Myths About Addiction

There are many myths about addiction

Myths About Addiction, Common Misconceptions

In today’s society, there are many misconceptions about addiction. These myths create a stigma that can hinder the chance for recovery and may even prevent addicted individuals from seeking treatment in the first place. While there are many fallacies regarding substance abuse, following are some of the most common and prevalent of these myths about addiction.

Addicts are “bad”, “stupid”, “crazy”, or other negative label

When a person is discovered to have trouble with addiction, many people automatically associate a negative term to describe that person, typically terms such as “bad”, “stupid”, or “crazy”. However, addiction also affects those who are “good”, “intelligent”, and “sane” as well. Addiction is not a character flaw, but a disease of the brain.

Addicts are weak and could stop if they wanted to

Addiction is a disease of the brain. According to Dr. David Sack in an article regarding myths about addiction, changes in the brain both cause addiction and are an effect of addiction. These differences in brain structure and function make it easier for the affect individual to become addicted, while also making it more difficult for them to stop once they start using.

Addiction is a choice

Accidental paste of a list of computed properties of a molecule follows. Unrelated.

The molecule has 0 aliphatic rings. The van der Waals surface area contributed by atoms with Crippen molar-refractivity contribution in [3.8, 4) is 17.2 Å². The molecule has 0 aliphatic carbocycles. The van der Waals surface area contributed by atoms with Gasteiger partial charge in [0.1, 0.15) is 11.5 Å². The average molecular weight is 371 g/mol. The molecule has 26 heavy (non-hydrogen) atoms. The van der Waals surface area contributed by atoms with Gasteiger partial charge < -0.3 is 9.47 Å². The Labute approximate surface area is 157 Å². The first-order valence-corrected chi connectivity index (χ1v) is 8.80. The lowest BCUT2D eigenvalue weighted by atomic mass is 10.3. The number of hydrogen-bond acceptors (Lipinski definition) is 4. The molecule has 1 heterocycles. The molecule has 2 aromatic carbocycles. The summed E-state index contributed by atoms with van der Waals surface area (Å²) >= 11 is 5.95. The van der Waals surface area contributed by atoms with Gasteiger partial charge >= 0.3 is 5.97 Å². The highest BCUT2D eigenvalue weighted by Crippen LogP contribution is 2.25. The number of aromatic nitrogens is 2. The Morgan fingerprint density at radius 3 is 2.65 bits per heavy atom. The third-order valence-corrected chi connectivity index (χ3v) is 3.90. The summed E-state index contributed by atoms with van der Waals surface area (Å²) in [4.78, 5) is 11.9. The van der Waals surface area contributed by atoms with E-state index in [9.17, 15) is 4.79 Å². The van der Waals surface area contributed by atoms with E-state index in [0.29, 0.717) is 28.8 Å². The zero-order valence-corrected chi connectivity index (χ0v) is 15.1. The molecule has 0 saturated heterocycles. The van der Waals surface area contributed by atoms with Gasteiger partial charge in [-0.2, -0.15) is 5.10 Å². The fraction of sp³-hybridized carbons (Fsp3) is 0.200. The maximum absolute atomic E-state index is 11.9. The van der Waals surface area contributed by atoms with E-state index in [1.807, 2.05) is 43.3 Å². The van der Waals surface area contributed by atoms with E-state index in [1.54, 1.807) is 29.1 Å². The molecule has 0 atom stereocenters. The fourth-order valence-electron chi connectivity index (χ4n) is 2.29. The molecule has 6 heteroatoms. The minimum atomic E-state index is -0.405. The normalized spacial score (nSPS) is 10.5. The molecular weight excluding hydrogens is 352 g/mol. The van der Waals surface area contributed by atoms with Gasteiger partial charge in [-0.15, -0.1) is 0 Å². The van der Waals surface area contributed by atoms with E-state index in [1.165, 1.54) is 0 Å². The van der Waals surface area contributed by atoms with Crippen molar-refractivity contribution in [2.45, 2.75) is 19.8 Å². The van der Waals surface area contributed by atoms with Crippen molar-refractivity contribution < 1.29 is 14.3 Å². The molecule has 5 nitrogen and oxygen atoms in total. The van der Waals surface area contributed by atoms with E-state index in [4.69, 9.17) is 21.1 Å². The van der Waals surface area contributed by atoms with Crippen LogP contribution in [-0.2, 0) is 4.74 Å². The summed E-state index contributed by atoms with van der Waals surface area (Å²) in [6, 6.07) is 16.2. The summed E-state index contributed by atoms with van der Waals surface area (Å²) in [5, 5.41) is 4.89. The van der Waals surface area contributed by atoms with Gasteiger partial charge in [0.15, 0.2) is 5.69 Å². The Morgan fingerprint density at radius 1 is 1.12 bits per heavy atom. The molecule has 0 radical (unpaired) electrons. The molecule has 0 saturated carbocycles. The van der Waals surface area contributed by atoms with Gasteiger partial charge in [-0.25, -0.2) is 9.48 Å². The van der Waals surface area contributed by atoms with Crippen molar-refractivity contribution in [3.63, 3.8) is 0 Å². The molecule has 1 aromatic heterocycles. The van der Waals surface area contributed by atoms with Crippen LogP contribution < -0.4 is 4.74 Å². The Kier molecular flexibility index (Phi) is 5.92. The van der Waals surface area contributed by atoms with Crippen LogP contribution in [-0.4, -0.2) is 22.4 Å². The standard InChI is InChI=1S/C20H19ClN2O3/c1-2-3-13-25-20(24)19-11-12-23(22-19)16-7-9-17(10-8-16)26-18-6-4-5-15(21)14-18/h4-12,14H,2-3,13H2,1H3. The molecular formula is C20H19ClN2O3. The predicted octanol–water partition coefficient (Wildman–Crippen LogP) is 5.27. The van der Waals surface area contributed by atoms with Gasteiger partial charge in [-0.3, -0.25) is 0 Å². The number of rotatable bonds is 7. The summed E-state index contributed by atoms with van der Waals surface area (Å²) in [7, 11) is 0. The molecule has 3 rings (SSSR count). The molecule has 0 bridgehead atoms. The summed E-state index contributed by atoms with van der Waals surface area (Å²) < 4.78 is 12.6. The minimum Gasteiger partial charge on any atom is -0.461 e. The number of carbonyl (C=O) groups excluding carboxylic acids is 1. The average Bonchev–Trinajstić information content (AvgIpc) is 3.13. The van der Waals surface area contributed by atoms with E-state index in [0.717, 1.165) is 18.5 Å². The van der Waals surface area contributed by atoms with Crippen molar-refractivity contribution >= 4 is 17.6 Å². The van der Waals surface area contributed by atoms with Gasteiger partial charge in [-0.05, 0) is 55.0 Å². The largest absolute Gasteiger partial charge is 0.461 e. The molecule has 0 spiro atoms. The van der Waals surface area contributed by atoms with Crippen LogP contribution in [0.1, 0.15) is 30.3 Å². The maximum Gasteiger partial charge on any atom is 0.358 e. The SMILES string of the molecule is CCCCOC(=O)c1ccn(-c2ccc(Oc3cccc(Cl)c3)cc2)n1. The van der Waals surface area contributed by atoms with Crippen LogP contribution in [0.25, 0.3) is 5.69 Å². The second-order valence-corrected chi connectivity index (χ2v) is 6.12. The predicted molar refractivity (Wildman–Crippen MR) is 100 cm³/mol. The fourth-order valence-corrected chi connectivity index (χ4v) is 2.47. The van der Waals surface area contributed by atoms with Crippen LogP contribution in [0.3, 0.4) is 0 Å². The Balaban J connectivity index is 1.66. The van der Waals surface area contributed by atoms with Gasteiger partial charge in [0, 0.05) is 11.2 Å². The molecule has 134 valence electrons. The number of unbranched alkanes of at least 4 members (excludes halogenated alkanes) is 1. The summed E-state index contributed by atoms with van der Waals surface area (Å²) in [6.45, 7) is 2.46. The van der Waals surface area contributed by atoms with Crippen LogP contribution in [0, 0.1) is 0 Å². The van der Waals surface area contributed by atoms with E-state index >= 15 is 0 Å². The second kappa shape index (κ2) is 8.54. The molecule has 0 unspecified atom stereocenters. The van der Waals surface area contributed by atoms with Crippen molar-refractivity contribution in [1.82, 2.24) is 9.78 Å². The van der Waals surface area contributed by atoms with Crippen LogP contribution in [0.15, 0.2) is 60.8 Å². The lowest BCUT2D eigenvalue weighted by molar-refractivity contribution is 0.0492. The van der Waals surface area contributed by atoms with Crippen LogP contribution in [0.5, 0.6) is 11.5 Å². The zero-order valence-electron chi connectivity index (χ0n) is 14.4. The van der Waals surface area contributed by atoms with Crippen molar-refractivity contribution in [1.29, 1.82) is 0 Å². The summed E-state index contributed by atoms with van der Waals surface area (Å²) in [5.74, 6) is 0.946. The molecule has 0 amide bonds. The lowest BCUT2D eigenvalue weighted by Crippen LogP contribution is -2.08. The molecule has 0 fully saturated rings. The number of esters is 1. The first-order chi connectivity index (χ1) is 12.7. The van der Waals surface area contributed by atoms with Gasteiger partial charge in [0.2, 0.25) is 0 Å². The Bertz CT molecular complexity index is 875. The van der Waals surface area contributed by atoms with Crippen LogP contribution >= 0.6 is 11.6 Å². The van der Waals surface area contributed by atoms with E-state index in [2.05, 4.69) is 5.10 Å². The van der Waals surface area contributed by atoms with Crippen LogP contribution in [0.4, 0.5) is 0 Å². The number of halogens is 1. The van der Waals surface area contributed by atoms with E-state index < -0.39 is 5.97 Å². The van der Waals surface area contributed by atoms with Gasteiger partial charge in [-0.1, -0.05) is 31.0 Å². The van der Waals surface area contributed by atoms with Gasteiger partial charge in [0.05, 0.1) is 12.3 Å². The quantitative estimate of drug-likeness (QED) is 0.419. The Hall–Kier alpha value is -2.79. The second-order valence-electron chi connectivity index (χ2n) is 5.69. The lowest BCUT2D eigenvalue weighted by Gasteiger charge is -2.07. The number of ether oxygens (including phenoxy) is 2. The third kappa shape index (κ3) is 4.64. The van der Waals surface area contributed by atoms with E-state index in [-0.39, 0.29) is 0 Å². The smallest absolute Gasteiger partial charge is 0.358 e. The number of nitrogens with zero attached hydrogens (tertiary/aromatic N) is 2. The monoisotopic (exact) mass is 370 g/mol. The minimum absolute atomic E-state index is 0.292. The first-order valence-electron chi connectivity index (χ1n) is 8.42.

Thinking that someone chooses to become or remain addicted to harmful substances is one of the most stubborn myths about addiction that remain. It is true that when someone first begins to use harmful substances it is a choice. However, those with a predisposition to addiction in the brain will experience such drastic changes in brain structure and function through continued use that they can no longer function or feel normally without the substance or behavior. Once the brain has changed, there is no longer a choice.

Addict should be punished

Addiction is not a crime, it is a disease. While it is true that some people with addiction problems get in trouble with the law and should be punished for breaking the law, a person should not be punished simply for having the disease of addiction. Treatment is needed and produces a much better outcome.

Addicts cannot help what they do

On the opposite end of the spectrum from “addicts should be punished” are those who believe that addicts cannot control their behaviors so should be given leniency. While behaviors are not easily controlled, addicted individuals must still face responsibility for their actions.


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